• The first $500 of the bill
  • 20% of the remaining bill

Your out-of-pocket cost would be $500 + $500 (20% off the remaining $2,500) for a total of $1,000. Your plan pays $2,000.

So, if you’re wondering how a 30% coinsurance or an 80% coinsurance plan works, you simply replace the 20% in the example above with the correct percentage. What about 0% coinsurance? What does 0 coinsurance mean? If you have a plan with 0% coinsurance after the deductible, you will pay nothing out of pocket once the deductible is met.

What’s the difference between copays and deductibles?

A copay is a flat rate you must pay when using a specific service. It doesn’t go towards your deductible but does count towards your out-of-pocket maximum. Even after you’ve paid your deductible, you still pay your copays.

A deductible is an amount you have to pay once a year before covered services subject to a coinsurance amount (rather than a copay) will be paid for.

What’s the average annual deductible?

According to the Kaiser Family Foundation’s annual report, the average employer-sponsored health insurance deductible for an individual was $1,763 in 2022.

With ACA plans, and sometimes with employer-sponsored plans as well, you may have a selection of plans with different deductibles.

How do you decide which deductible to choose? A Bronze or Silver plan with higher out-of-pocket costs and lower premiums might be a wise choice if you’re young, healthy, and don’t expect to need many health care services over the next year. On the other hand, if you use many healthcare services and don’t mind paying higher premiums with the understanding that you’ll pay less for services, a Gold or Platinum plan may be a better choice.

What is an out-of-pocket maximum?

Every plan has a maximum amount for out-of-pocket costs, after which the plan pays in full. If your plan covers out-of-network care, you will have a different in-network maximum from the out-of-network maximum (the latter is higher).

What are in-network and out-of-network providers?

Healthcare providers that are part of your health plan's network must meet certain requirements and should agree to accept a discounted rate for covered services under the policy to become "in-network."

If a doctor or facility has no contract with your health insurance, they may be considered out-of-network and can charge you the full price. This usually means that the rates will be considerably higher than what's discounted for in-network patients.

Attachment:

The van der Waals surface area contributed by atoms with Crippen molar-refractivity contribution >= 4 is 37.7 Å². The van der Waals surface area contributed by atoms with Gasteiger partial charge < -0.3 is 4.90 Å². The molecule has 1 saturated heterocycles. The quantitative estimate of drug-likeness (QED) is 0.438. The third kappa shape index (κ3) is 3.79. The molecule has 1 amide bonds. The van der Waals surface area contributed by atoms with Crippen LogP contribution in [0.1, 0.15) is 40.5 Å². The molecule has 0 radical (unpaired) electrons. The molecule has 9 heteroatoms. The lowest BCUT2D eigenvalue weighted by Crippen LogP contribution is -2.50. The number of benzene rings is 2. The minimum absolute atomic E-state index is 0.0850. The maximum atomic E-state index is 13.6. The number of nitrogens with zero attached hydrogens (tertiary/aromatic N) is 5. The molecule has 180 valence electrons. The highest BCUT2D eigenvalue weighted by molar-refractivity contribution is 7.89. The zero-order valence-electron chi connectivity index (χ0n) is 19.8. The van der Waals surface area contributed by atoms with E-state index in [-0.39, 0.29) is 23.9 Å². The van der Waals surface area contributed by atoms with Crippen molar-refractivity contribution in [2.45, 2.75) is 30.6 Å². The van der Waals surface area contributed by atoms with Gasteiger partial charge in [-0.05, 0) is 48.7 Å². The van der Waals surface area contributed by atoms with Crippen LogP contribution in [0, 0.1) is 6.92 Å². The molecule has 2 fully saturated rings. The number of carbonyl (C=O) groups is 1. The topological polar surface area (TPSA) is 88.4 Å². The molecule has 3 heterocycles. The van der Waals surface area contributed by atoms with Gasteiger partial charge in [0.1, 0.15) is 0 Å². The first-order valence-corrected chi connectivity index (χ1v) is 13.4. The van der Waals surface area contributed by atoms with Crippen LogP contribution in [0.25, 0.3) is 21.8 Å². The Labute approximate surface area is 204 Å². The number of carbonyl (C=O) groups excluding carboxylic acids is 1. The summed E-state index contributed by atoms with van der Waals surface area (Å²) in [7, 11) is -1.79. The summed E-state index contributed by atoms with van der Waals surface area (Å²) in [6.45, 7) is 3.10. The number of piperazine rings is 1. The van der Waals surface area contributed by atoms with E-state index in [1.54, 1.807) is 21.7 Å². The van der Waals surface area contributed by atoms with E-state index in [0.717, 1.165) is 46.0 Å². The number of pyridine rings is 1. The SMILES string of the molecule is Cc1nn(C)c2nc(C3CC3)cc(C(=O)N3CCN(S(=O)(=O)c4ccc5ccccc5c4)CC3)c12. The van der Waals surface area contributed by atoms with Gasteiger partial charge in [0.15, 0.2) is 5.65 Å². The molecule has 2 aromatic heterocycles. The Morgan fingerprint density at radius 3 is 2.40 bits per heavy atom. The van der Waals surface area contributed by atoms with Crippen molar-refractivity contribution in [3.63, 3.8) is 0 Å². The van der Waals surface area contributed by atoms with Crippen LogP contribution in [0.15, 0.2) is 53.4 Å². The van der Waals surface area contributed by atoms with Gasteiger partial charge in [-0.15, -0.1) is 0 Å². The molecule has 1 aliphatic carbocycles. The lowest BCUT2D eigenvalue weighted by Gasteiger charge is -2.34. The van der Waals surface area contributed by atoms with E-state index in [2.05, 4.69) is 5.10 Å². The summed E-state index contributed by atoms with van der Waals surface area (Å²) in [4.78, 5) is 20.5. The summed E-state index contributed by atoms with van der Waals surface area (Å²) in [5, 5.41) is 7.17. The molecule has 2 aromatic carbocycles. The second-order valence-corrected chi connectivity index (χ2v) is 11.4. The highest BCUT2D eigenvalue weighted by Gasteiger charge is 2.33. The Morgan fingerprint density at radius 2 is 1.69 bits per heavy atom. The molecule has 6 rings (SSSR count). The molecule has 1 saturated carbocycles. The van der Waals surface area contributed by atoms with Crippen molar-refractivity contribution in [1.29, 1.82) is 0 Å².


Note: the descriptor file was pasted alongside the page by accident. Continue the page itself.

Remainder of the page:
The annual out-of-pocket amount includes the amount you pay for deductibles, copays, and coinsurance. These things don’t count towards the maximum:

  • Premiums
  • Anything that is not a covered service
  • Out-of-network care and services
  • Any amount that is above the provider’s allowed amount for that service

Out-of-pocket maxes vary by plan, and there are limits. Here are examples:

  • A high-deductible plan can’t exceed $7,050 for an individual and $14,100 for a family.
  • Affordable Care Act plans can’t exceed $8,700 for an individual plan and $17,400 for a family plan.
  • A Medicare Advantage plan can’t exceed $7,550 in out-of-pocket expenses.
  • Original Medicare doesn’t have a limit for out-of-pocket expenses. An optional Medigap plan covers out-of-pocket expenses.

How copays, deductibles, coinsurance, and out-of-pocket maximums work together

Let’s look at an example of how deductibles, copays, and coinsurance work together.

You go to the doctor for back pain. Your primary care copay is $30, so you pay that before seeing the doctor.

Your doctor decides you need an MRI. You schedule an MRI, which costs $2,000.

Your deductible is $1,000, and your coinsurance is 20%. In that case, you’d pay the $1,000 for the deductible portion and 20% of the remaining cost, with the health plan picking up the other 80%.

In this case, you’d pay $1,200 for the MRI on top of the $30 copay.

Your back continues to give you problems, and you have multiple doctor visits and tests that rack up costs. You reach your plan’s $3,000 out-of-pocket max. At that point, your health insurance company will pick up all costs for the rest of the year, except for copays for doctor visits.

Are copays and coinsurance tax-deductible?

Copays and coinsurance may be tax-deductible, but only if your out-of-pocket spending for medical and dental expenses hits the IRS threshold to allow a deduction. Currently, that threshold is 7.5% of your annual gross income.